How words can misfire in a foreign language. A look at the impact of our research on the role of multilingualism in psychotherapy

In this blog, Jean-Marc Dewaele, Professor in Applied Linguistics and Multilingualism in the Department of Applied Linguistics & Communication, discusses the origins of his research and why multilingualism needs to considered in the practice of psychotherapy.

Two women speaking

Two women speaking

Early experiences in life can shape future research interests, just as a butterfly flapping its wings in one place can ultimately trigger a typhoon across the world.  I remember standing in a little beach restaurant in Crete, aged 10, amid the sound of waves and the smells of thyme in the summer heat. I was with my new Greek friend. We communicated almost entirely in gestures because he did not know Dutch or French and I only knew a few words of Greek.  He had just convinced me to walk to the table where his dad was having an Ouzo, and firmly utter the mysterious word “μαλάκας”.  Little did I realise that I was about to call a colonel in the Greek army a “wanker”. I planted myself in front of the dad, looked him in the eye, said the word, and watched with astonishment as he went pale and then very red, before noticing his son smiling behind a pillar.  Though I have forgotten whether or not I was punished, I remember being amazed that a word that was gibberish to me could have such a powerful impact on somebody else.

This embarrassing episode triggered a research question that came to fruition thirty years later, as I embarked on a series of studies on the language preferences of multilinguals in communicating emotions.  I demonstrated that multilinguals’ first language(s) (L1) typically have more emotional resonance than foreign languages (LX), and that L1s are typically preferred to communicate emotions (Dewaele 2010).  The reason is that L1(s) are more embodied, having been acquired in early childhood, a period of intense affective socialization, when languages develop together with autobiographical memory and emotion regulation systems.  In contrast, LXs are acquired later in life and typically in a classroom, where words lack any rich emotional connotations, making those words feel uncalibrated and “detached”.  Although this perception may disappear after intense secondary affective LX socialisation, many LX users may occasionally struggle with emotion words and emotion-laden words.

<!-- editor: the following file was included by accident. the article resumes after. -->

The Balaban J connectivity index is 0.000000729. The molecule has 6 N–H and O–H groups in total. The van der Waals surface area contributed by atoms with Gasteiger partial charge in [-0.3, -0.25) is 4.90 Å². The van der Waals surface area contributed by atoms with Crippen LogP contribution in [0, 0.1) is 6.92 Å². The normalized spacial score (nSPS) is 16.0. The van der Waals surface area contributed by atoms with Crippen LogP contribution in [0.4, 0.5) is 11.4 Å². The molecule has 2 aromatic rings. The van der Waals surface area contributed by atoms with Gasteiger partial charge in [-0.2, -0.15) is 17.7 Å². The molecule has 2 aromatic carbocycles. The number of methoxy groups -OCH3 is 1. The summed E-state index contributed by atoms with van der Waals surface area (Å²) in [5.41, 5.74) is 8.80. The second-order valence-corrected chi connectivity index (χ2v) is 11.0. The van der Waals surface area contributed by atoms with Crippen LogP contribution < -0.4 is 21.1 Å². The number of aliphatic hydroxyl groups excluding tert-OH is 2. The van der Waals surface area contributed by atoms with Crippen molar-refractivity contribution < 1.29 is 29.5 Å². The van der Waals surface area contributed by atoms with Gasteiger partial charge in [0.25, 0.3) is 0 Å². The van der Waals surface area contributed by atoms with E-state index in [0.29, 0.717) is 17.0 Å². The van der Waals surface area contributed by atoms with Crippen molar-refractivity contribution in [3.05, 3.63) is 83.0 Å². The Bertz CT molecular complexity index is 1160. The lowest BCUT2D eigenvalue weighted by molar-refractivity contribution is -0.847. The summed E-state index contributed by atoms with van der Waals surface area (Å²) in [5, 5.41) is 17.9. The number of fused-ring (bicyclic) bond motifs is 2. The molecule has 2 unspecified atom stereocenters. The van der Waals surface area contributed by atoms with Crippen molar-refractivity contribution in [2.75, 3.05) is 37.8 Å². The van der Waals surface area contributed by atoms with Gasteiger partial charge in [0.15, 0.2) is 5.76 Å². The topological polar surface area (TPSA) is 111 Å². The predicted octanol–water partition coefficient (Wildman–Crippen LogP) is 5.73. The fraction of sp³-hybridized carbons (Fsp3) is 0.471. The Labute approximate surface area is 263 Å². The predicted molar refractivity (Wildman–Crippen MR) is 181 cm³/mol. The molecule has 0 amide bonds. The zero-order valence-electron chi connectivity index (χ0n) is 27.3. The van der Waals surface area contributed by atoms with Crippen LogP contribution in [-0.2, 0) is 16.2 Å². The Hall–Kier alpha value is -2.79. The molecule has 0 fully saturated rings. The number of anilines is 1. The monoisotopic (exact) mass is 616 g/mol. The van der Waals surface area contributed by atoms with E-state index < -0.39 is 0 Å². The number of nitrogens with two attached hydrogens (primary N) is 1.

The detachment effect of the LX has both positive and negative psychological consequences. LX users may feel inauthentic expressing their emotions in the LX, but its reduced emotional resonance can also allow them to talk about topics that would be too painful to discuss in the L1. Cook (2019) observed this in her interviews with refugees who had had been tortured in their L1.  Although some complained about feeling blunt and clumsy in English LX, they also considered it to be a liberating tool, which enabled them to bear witness to their trauma, and which contributed to the [re]invention and performance of a new self.